I'm not even sure I need go further after saying that this young ubertalent has already picked up accolades from Jan Akkerman (Focus) and Tommy Emmanuel. I mean, what's the point in my abetting them? Two of the finest guitar players on Earth have endowed the Good Fretpicking Seal of Approval, so what else could a poor scribe possibly add? Well, maybe the fact that this is the CandyRat label's latest, which is prestige in and of itself, and then note the further applause of Stefan Grossman and one of CR's amazing mainstays, Andy McKee, both of whom are dazzled by a guy who's just past his teens. Then there's this: Gareth is self-taught…and only in recent years (!), though the sounds you hear will very broadly belie that, seeming the product of long and intense schooling.
Half the cuts are written by Pearson, and the remaining six come from Radiohead, Merle Travis, Michael Jackson and others; thus, you get Paranoid Android beside Blue Smoke beside Billie Jean, all with Pearson's personal complex touch drawn from the inspiration of estimables like Chet Atkins (whose style is as poetically noticeable here as it is with Steve Howe), Jerry Reed, and others. This player's fingerpicking is as intricate as a Persian mosaic, a Celtic enneagram, a set of neutrinos dancing 'twixt sun and sky, and certain passages are unfathomably abstruse. Listen, for instance, to the bizarrely dense and cool squeak of his chord change-ups against the strings on the opening to My Fragile Dancer. I've never heard that in my life! Not from Towner, not from Parkening, not from Coryell.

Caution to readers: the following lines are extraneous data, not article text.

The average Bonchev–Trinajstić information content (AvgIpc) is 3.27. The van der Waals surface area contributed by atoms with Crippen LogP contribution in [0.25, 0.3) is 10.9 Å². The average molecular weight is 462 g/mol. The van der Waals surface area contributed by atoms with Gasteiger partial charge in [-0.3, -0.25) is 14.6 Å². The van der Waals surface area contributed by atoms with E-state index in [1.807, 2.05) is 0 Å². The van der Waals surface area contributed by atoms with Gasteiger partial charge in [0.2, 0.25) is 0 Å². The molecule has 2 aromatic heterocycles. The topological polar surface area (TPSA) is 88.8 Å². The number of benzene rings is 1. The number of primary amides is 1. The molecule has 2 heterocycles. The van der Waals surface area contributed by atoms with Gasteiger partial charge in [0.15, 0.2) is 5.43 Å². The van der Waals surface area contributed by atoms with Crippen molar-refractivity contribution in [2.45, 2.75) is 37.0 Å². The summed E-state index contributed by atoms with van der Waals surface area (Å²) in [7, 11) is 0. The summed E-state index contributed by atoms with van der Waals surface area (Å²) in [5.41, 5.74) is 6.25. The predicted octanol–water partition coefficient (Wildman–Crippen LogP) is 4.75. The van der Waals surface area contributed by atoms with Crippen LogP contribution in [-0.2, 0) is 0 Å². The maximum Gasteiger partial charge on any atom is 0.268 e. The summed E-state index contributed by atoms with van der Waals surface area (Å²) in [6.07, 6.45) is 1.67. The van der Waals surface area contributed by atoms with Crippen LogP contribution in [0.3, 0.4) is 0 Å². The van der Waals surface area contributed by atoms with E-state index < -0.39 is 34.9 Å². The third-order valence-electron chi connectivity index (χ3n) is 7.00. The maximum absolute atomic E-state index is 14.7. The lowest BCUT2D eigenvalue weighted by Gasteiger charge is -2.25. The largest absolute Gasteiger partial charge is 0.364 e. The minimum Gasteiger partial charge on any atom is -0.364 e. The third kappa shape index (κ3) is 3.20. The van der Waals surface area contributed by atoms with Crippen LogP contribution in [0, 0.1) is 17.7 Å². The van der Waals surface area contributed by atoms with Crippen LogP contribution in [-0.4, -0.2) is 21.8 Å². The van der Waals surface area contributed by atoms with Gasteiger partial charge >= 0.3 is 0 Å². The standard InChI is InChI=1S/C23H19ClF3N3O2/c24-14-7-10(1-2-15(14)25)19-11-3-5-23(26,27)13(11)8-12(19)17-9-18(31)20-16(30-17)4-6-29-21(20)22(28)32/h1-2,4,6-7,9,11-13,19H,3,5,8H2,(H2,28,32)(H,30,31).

Pay no attention to the hugely inappropriate cover art. This is not some amateur's bedroom studio ill-crafted conceit adorned by graffito; gold lies beneath that strange sloppy subway cartoon surrealism. Emmanuel has already written a song about this kid (The Welsh Tornado), and I'm not sure it's possible to garner higher praise than that (is Segovia still alive?), but what you're hearing early is one of the coming decade's masters. In fact, his version of Billie Jean reminds me of the warm and mellow side of Jake Shimabukoro. Grab Urban Echoes, then run over to one of Emmanuel's DVDs, and finish off with Focus' Moving Waves. All three will show you what's what when it comes to the ne plus ultra in guitar playing.
Edited by: David N. Pyles
Copyright 2010, Peterborough Folk Music Society.
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